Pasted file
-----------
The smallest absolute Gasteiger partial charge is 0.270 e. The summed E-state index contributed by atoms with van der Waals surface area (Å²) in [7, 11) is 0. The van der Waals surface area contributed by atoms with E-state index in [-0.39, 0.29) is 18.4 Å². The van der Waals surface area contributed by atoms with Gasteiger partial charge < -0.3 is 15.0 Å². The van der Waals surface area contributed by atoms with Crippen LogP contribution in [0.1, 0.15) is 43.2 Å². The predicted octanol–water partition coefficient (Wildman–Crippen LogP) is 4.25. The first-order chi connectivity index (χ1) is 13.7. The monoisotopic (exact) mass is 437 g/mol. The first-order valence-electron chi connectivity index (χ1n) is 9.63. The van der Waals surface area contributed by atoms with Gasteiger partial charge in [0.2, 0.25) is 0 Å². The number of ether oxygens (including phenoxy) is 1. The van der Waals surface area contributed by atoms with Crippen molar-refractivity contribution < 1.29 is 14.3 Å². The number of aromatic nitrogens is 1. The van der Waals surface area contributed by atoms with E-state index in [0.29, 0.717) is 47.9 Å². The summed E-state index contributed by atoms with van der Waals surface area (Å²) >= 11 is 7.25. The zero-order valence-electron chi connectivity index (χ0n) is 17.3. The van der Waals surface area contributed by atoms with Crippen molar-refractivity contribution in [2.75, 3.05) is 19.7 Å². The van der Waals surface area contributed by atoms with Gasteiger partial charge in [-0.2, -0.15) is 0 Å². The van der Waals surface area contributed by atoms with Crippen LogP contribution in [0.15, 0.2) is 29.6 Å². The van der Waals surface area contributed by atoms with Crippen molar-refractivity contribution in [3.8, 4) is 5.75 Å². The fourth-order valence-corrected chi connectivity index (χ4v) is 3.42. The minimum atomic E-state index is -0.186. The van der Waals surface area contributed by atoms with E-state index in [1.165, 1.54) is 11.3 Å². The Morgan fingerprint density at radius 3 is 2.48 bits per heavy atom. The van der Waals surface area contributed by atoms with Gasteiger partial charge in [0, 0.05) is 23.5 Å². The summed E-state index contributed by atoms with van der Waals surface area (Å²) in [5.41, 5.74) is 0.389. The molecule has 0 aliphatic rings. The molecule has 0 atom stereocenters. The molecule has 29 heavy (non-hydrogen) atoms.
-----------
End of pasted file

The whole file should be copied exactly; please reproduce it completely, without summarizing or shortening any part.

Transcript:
The smallest absolute Gasteiger partial charge is 0.270 e. The summed E-state index contributed by atoms with van der Waals surface area (Å²) in [7, 11) is 0. The van der Waals surface area contributed by atoms with E-state index in [-0.39, 0.29) is 18.4 Å². The van der Waals surface area contributed by atoms with Gasteiger partial charge < -0.3 is 15.0 Å². The van der Waals surface area contributed by atoms with Crippen LogP contribution in [0.1, 0.15) is 43.2 Å². The predicted octanol–water partition coefficient (Wildman–Crippen LogP) is 4.25. The first-order chi connectivity index (χ1) is 13.7. The monoisotopic (exact) mass is 437 g/mol. The first-order valence-electron chi connectivity index (χ1n) is 9.63. The van der Waals surface area contributed by atoms with Gasteiger partial charge in [0.2, 0.25) is 0 Å². The number of ether oxygens (including phenoxy) is 1. The van der Waals surface area contributed by atoms with Crippen molar-refractivity contribution < 1.29 is 14.3 Å². The number of aromatic nitrogens is 1. The van der Waals surface area contributed by atoms with E-state index in [0.29, 0.717) is 47.9 Å². The summed E-state index contributed by atoms with van der Waals surface area (Å²) >= 11 is 7.25. The zero-order valence-electron chi connectivity index (χ0n) is 17.3. The van der Waals surface area contributed by atoms with Crippen molar-refractivity contribution in [2.75, 3.05) is 19.7 Å². The van der Waals surface area contributed by atoms with Gasteiger partial charge in [-0.2, -0.15) is 0 Å². The van der Waals surface area contributed by atoms with Crippen LogP contribution in [0.15, 0.2) is 29.6 Å². The van der Waals surface area contributed by atoms with Crippen molar-refractivity contribution in [3.8, 4) is 5.75 Å². The fourth-order valence-corrected chi connectivity index (χ4v) is 3.42. The minimum atomic E-state index is -0.186. The van der Waals surface area contributed by atoms with E-state index in [1.165, 1.54) is 11.3 Å². The Morgan fingerprint density at radius 3 is 2.48 bits per heavy atom. The van der Waals surface area contributed by atoms with Gasteiger partial charge in [0, 0.05) is 23.5 Å². The summed E-state index contributed by atoms with van der Waals surface area (Å²) in [5.41, 5.74) is 0.389. The molecule has 0 aliphatic rings. The molecule has 0 atom stereocenters. The molecule has 29 heavy (non-hydrogen) atoms.